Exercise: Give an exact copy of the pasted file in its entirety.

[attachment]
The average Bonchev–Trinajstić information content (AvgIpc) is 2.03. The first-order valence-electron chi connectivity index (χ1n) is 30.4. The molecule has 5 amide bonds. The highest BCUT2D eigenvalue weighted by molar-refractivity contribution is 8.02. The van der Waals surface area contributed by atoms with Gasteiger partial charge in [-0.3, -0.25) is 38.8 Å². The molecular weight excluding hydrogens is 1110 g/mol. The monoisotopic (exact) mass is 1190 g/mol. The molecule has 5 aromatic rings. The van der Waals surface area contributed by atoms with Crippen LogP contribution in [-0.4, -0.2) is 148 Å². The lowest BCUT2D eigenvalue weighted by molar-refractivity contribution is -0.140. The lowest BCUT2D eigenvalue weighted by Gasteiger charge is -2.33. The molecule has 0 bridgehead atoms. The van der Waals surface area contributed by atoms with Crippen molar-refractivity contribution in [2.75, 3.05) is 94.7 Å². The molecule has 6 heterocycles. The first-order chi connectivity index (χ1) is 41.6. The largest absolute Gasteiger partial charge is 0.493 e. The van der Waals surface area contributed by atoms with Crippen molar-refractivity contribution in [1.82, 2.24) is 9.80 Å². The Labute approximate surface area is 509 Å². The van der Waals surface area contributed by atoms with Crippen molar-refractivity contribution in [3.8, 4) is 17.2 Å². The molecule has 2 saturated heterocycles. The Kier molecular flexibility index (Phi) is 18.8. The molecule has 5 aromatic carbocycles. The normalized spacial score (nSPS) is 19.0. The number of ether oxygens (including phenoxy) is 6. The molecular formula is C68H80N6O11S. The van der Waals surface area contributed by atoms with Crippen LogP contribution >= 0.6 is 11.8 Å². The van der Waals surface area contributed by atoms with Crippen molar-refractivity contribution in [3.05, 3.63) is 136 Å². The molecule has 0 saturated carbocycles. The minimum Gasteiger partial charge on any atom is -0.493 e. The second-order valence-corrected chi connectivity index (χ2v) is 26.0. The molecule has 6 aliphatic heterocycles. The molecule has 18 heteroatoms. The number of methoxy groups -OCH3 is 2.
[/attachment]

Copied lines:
The average Bonchev–Trinajstić information content (AvgIpc) is 2.03. The first-order valence-electron chi connectivity index (χ1n) is 30.4. The molecule has 5 amide bonds. The highest BCUT2D eigenvalue weighted by molar-refractivity contribution is 8.02. The van der Waals surface area contributed by atoms with Gasteiger partial charge in [-0.3, -0.25) is 38.8 Å². The molecular weight excluding hydrogens is 1110 g/mol. The monoisotopic (exact) mass is 1190 g/mol. The molecule has 5 aromatic rings. The van der Waals surface area contributed by atoms with Crippen LogP contribution in [-0.4, -0.2) is 148 Å². The lowest BCUT2D eigenvalue weighted by molar-refractivity contribution is -0.140. The lowest BCUT2D eigenvalue weighted by Gasteiger charge is -2.33. The molecule has 0 bridgehead atoms. The van der Waals surface area contributed by atoms with Crippen molar-refractivity contribution in [2.75, 3.05) is 94.7 Å². The molecule has 6 heterocycles. The first-order chi connectivity index (χ1) is 41.6. The largest absolute Gasteiger partial charge is 0.493 e. The van der Waals surface area contributed by atoms with Crippen molar-refractivity contribution in [1.82, 2.24) is 9.80 Å². The Labute approximate surface area is 509 Å². The van der Waals surface area contributed by atoms with Crippen molar-refractivity contribution in [3.8, 4) is 17.2 Å². The molecule has 2 saturated heterocycles. The Kier molecular flexibility index (Phi) is 18.8. The molecule has 5 aromatic carbocycles. The normalized spacial score (nSPS) is 19.0. The number of ether oxygens (including phenoxy) is 6. The molecular formula is C68H80N6O11S. The van der Waals surface area contributed by atoms with Crippen LogP contribution >= 0.6 is 11.8 Å². The van der Waals surface area contributed by atoms with Crippen molar-refractivity contribution in [3.05, 3.63) is 136 Å². The molecule has 0 saturated carbocycles. The minimum Gasteiger partial charge on any atom is -0.493 e. The second-order valence-corrected chi connectivity index (χ2v) is 26.0. The molecule has 6 aliphatic heterocycles. The molecule has 18 heteroatoms. The number of methoxy groups -OCH3 is 2.